Peter Smith—a Chicago author who got away | Bleader

Peter Smith—a Chicago author who got away



Peter Smith has lived his life backward. Instead of coming to Chicago to be a writer, he left it. He took his ambitions to Minnesota, where his pedigree, which is impressive, would do him no good but cast no shadows either. His reputation in Minnesota is all his own doing. He’s known up there for the personal, folksy, meditative commentaries he delivers on Minnesota Public Radio.

But he’s virtually unknown in Chicago.

Smith contacted me a while back because he’s published a memoir, a collection of essays called A Cavalcade of Lesser Horrors, and if it cannot quite be considered a Chicago book, it comes close.

Smith grew up in Chicago and Libertyville in the 50s and 60s, and much of the book is set here. Some of it is set in the U.S. Army, which paid Smith to visit Vietnam when it was the most exciting country on earth. Some of it is set in the advertising game, which is where he’s been for most of his adult life. His publisher, the University of Minnesota Press, refers to these essays as a “series of funny, honest, and moving pieces.” What they show is that under cover of humor it’s possible to say about anything.

To say, for instance, that your father, whose presence pervades Smith’s book, was an alcoholic. “Like every other newsman back then, he went to bed drunk every night,” Smith writes.

Listen to the fascinating interview that Smith gave earlier this fall to Rick Kogan of the Tribune and WGN radio. “I loved, loved, loved your dad, he was one of a kind,” says Kogan, who once worked with him. Smith simply allows, “he was a piece of work, we’ll stipulate to that.” And the subject of booze somehow never comes up.

His father was John Justin Smith, a Daily News careerist who joined that paper in 1937 as a copyboy, was still there when it folded in 1978 (he took a few years off to earn a Purple Heart in World War II, and a few more to work for Channel Two in the 60s), and retired in 1983 as the travel editor of the Sun-Times.

And John Justin’s uncle was Henry Justin Smith, author and Daily News careerist who joined that paper as a reporter in 1899 and died its managing editor in 1936.

Peter Smith might have stayed in Chicago and tried to follow in these footsteps. I asked him why he didn’t.
“It almost happened,” he replied in an e-mail. “When I got home from Vietnam, my father offered to get me a job interview with the City News Bureau. He was not big on nepotism. Getting me an interview was as far as he would have gone. I passed up the opportunity. The job would have been more fieldwork than writing, and I knew I was a better writer than I was a reporter.

"Then, too, my father was so accomplished and well-connected. He had contacts everywhere. Richard J. Daley called him 'JJ'. Cab drivers and shoeshine guys phoned him with tips—cops and politicians too. He didn't want people doing favors for me in order to ingratiate themselves to him. Neither did I.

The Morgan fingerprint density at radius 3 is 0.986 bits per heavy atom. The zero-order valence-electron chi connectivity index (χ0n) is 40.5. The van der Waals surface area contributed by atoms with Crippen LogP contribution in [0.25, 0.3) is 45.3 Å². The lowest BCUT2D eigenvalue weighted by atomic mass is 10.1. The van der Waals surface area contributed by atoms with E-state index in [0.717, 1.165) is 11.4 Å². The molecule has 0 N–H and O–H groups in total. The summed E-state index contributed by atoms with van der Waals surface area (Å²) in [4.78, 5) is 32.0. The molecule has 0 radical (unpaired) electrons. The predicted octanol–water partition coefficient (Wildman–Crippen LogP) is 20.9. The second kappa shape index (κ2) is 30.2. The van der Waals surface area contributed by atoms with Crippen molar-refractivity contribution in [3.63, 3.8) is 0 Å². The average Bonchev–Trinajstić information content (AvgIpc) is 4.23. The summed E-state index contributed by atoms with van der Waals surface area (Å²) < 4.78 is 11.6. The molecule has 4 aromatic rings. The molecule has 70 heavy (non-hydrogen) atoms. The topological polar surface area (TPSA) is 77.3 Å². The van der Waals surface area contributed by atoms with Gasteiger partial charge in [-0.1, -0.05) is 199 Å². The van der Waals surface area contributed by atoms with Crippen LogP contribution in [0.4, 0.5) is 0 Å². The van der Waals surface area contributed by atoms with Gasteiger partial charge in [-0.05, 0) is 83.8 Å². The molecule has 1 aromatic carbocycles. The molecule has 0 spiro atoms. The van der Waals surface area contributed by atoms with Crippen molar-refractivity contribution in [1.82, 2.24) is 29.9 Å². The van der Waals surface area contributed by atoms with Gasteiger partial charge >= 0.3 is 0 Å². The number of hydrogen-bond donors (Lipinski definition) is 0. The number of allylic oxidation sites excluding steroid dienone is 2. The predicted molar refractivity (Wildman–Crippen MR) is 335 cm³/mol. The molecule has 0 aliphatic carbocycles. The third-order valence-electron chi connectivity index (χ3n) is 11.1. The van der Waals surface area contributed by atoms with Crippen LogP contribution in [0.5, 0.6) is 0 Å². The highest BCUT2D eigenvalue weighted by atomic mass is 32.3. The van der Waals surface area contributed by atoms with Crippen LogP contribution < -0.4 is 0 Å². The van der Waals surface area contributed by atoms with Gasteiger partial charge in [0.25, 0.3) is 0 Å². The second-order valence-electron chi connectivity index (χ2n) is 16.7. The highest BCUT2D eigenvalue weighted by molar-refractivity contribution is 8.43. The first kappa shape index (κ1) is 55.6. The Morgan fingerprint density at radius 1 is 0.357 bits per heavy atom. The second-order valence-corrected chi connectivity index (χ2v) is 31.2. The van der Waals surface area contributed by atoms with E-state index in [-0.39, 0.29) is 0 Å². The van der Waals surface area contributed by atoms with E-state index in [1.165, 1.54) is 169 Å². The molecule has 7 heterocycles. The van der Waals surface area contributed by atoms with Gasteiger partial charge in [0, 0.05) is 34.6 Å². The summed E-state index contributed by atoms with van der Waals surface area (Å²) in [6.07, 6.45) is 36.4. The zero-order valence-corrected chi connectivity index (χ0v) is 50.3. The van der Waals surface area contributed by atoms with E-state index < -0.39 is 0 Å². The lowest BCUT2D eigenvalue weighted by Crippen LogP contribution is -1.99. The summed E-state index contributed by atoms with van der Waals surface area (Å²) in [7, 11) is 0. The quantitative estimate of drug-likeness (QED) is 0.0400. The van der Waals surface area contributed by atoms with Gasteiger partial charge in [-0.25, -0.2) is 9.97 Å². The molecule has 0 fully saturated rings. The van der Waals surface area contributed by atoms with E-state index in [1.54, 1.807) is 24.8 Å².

"As for the city itself, it was—and still is—awash in talented writers who were/are hopelessly, head over heels in love with the place. Nelson Algren was still going strong. Studs Terkel too. And Royko, of course. There was Gwendolyn Brooks and Oscar Brown Jr and Steve Goodman. And Shel Silverstein. And Jean Shepherd. And on and on and on. The last thing the town seemed to need was another writer—and a young, not especially polished one at that.

"I had some work to do developing a voice. I'd grown up writing that Chicago newspaper hipster style—a Blues Brother with a manual typewriter. I needed to figure out how to get more detail in—and write more naturally—how to be generous to the reader without getting in the way.

"Minnesota seemed like a logical choice. I'd gone to college up here. I knew the place. It was quiet. I could concentrate. Their sports fans had delusions of grandeur, but what the hell. I had grown up among Cubs fans. I could suffer fools."

If Peter Smith had spent his life here his new book might be a publishing event, to be compared in quality with the memoir of Roger Ebert, But Chicago media don't spare much space for folksy and meditative. If he'd spent his life here he'd have had to find another voice. And the one he has suits him as well as it suits Minnesota. Smith comes to Chicago frequently because he has family here, and next week he’ll be back for two readings. On Monday, November 14, at 7 PM, he appears at the Cook Memorial Library in Libertyville, his old hometown, and Wednesday at 7 he’ll be at the Book Stall in Winnetka. A Cavalcade of Lesser Horrors is Smith’s second book—he previously published a collection of his MPR essays. Rick Kogan’s reaction to reading his second book was to order his first. That might be yours.